A few high-school students were assigned to a service project at a community outreach center in a neighborhood miles from their school. When they arrived, they saw a homeless man asleep on the front steps of the center. The students snickered and made some cruel jokes about the man and about the run-down condition of the building and the neighborhood. When they went inside the center, they found a note at the front desk: "Back in 10 minutes," it said. "Have a seat." They took their seats in the waiting area. A few minutes afterwards, the same homeless man wandered into the center. The students smirked as he fixed himself a cup of coffee. But their smirking stopped and turned to stunned silence when the man took off his shabby,
torn coat, and they saw he wasn't the homeless man they thought he was.
"Welcome," the man said as he turned to face them. My name is Tom and I am the director of this center." The students realized he had heard every one of their vicious jokes, and they sank into their chairs, totally embarrassed. "Let this be your first lesson in community service," Tom said quietly. "You cannot reach out to people if you judge them or make fun of them. A person's appearance has little to do with character," he continued. "We are all human beings who need each other's help at some time in our lives."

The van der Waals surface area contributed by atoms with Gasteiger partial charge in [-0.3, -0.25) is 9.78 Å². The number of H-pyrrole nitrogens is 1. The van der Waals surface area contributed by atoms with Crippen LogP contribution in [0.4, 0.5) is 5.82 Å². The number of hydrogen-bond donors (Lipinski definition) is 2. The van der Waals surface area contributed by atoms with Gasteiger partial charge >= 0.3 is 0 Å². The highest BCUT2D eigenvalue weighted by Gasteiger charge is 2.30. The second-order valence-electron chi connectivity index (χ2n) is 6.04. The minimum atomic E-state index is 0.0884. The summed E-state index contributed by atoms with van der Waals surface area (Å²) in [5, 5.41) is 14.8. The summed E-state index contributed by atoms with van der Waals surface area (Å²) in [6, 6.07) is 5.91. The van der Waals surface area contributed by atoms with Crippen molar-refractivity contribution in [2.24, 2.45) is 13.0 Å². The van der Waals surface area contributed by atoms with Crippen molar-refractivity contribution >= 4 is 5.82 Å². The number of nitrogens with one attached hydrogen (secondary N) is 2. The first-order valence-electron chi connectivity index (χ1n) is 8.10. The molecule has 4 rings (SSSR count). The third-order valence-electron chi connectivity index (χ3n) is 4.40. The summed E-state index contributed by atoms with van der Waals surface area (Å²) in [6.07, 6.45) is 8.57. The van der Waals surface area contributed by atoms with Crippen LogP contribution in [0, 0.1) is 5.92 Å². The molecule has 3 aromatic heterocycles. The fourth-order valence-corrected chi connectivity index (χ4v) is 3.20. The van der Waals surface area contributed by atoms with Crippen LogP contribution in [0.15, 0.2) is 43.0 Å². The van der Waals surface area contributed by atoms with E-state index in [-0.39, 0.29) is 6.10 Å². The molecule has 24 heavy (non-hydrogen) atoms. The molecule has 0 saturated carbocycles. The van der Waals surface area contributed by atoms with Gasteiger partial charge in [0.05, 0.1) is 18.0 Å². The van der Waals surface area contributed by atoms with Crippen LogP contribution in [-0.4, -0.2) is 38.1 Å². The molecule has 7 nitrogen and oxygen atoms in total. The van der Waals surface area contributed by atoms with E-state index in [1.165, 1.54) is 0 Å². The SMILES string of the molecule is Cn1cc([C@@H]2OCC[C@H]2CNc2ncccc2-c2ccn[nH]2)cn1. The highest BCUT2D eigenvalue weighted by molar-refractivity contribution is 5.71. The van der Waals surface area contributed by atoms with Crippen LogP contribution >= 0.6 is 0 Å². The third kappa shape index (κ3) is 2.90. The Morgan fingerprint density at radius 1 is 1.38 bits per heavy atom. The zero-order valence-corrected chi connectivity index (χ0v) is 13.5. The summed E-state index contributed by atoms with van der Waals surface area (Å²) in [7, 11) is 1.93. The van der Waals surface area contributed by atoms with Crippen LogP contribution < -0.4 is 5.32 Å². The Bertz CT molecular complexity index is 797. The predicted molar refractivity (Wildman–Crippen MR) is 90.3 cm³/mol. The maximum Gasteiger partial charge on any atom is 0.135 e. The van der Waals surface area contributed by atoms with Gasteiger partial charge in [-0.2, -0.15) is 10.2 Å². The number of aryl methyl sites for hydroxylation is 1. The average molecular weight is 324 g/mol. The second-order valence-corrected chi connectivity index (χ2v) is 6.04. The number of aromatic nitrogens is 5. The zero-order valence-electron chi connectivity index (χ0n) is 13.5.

In today's Gospel, Jesus sends out 72 disciples. The number "72" is probably not accurate. Among the Jewish people, numbers are often symbolic. Since "72" is a multiple of the "12" : and 12 is considered to be the perfect number : "72" simply means that Jesus is sending out a really large number of pairs of disciples to the towns he intends to visit. Jesus not only sends them on this mission, but he also gives them detailed directions and instructions on how to proceed.
Jesus does the same for us today. At the end of every Sunday Eucharist, before we leave, Jesus invites, no, he commands, us to help bring his reign of peace and justice, mercy and thankfulness, to the people we live with, work with and encounter in our small but significant part of the world. As he did with the 72, to each of us he gives one small parcel of this earth that becomes our unique responsibility, that we alone can make bloom with God's Goodness. Just as Jesus' disciples were assigned specific towns and villages, we have been assigned to a particular time and place. If we falter or refuse the assignment, our part of God's reign will never come to be. No one else can do what we are meant to do since everyone has his/her own unique assigned time and place. That makes our task, yours and mine, essential to Jesus' mission. So we need to rid ourselves of excess baggage : our fears of failure, our anxieties, our prejudices : to complete the work Jesus gives us. It's not easy work proclaiming peace to a society in love with war, proclaiming justice to people who prefer financial profit, proclaiming mercy to a world violently unmerciful, proclaiming thankfulness to a world where thanks is considered a weakness. The redeeming point is this: we don't have to succeed. We just have to be faithful to the mission, and faithfulness is the unmistakable mark of a true disciple!